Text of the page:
Throwing tomatoes
Wednesday August 18th 2010, 9:03 pm
Filed under: My Garden,Wildlife

We had one time, years ago, when we were driving through California’s Central Valley around harvest season and found ourselves behind a semi.  It was loaded past the top with grocery-store-ripe (as in, not) tomatoes.  We couldn’t see any wooden crates dividing them into layers, although there may have been; from our vantage point, it was simply one giant  mounded-over pile and one could only imagine the weight on the ones at the bottom. Had to be for canning, right?

We kept our car back a little bit after the first time that truck hit a bump. We didn’t want those fresh round rocks in an argument with our windshield.

This is the second year in a long while that I’ve planted my own and I’m hoping it becomes a habit.

And so I was so looking forward to that first really good, sweet, homegrown tomato on my (yes just) one little plant.  That biggest one was a goodly bright orange and getting brighter, not quite red yet; it didn’t have that intense tomato essence yet, but give it time.  I tried not to examine it too closely too many times a day.  Getting there…

And then the water that I always have set out for the critters got pulled over by one of them and emptied out and I didn’t notice immediately.  I found out when I looked out the window and discovered my so-anticipated veggie out in the yard: when I stepped out to see, hoping that maybe just maybe I could simply retrieve it (good luck with that), I found that one of the squirrels had stripped the side open, sucked it out, and left the hard outer carcass lying there in reproach.  It didn’t even eat the piece it had torn off.  It didn’t even pull it to the trees for a proper burial in hopes it would sprout more like the one squirrel had done with the whipped cream cup.

It didn’t like grocery-store-hard tomatoes.


Chucked that one. Okay, then. Four more to go and lots of tomato flowers.

Since then, no more fruit has set and the plant has just barely been hanging in there. I’m thinking I got a determinate variety, which sets all at once and then dies, good for someone doing canning, rather than an indeterminate, which keeps producing merrily till frost like I’d hoped for.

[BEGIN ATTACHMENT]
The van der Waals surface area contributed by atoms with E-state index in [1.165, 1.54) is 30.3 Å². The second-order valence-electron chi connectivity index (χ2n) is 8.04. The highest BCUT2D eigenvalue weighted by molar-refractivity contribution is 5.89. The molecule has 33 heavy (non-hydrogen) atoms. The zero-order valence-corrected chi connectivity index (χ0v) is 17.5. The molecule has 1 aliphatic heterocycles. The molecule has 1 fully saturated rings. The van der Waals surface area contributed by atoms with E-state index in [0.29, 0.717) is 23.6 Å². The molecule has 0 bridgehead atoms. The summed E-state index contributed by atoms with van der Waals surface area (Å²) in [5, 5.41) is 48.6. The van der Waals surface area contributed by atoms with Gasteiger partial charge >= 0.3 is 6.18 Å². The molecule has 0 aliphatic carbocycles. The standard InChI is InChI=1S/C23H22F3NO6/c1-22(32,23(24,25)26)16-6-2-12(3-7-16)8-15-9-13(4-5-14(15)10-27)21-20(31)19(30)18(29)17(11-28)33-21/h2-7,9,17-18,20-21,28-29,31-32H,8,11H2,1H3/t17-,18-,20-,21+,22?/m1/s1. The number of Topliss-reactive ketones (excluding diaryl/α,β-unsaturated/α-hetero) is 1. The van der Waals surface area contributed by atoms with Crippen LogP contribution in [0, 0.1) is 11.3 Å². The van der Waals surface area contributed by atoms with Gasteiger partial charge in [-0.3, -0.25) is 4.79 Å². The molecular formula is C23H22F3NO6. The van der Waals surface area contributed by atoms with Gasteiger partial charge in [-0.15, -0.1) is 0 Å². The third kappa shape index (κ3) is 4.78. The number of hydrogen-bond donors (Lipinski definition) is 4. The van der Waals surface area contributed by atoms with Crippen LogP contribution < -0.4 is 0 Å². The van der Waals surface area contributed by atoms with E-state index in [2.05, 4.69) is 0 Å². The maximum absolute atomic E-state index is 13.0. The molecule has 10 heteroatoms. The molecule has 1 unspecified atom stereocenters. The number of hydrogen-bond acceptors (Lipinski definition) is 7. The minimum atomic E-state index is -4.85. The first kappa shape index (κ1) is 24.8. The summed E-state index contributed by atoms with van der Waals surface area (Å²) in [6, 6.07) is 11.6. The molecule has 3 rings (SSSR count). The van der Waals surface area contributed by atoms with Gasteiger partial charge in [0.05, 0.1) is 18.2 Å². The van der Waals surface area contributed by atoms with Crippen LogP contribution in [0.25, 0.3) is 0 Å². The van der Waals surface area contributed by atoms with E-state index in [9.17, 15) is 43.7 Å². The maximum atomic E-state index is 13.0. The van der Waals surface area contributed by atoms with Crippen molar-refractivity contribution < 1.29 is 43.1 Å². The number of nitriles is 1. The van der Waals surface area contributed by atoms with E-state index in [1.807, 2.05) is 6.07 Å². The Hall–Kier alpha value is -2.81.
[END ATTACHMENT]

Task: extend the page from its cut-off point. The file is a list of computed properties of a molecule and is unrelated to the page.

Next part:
The plant is in a pot and I keep threatening to bring it inside out of the squirrels’ reach, but it’s pretty leggy and windy and viney, y’know?  Those four tomatoes, hanging on. It’s been a slow, cold season this year.

I noted a black squirrel rubbing its face vigorously today–I’d shaken some very hot pepper flakes around those four after the theft. Busted!

Meantime, a few days ago I thought part of the problem with losing our water supply out there is these plastic disposable cups I’ve been using (because I don’t care what happens to them) –they’re old, they’re thin, they crack easily.  I ought to put something sturdier and steadier out there.

And so I braced an old Tupperware cup in the usual spot and filled it up.

It didn’t stay put long at all!  It disappeared, and I had to go looking.

Dang, that must have been one hard tomato.  But someone kept on trucking–I found the plastic slivers.  And this time it *was* over by the tree trunks.  That squirrel kept on chewing, sure the juice and seeds must be in there somewhere: Come ON! GIVE it to me!

I don’t think Tupperware’s lifetime warranty quite covers that.

12 Comments so far
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Well, our tomatoes haven’t been ripening very fast either. Here it is, mid-August, and we’ve gotten a grand total of 3 ripe ones so far. Usually, we’re inundated by this point. Our squirrels have shown a preference for the persimmons.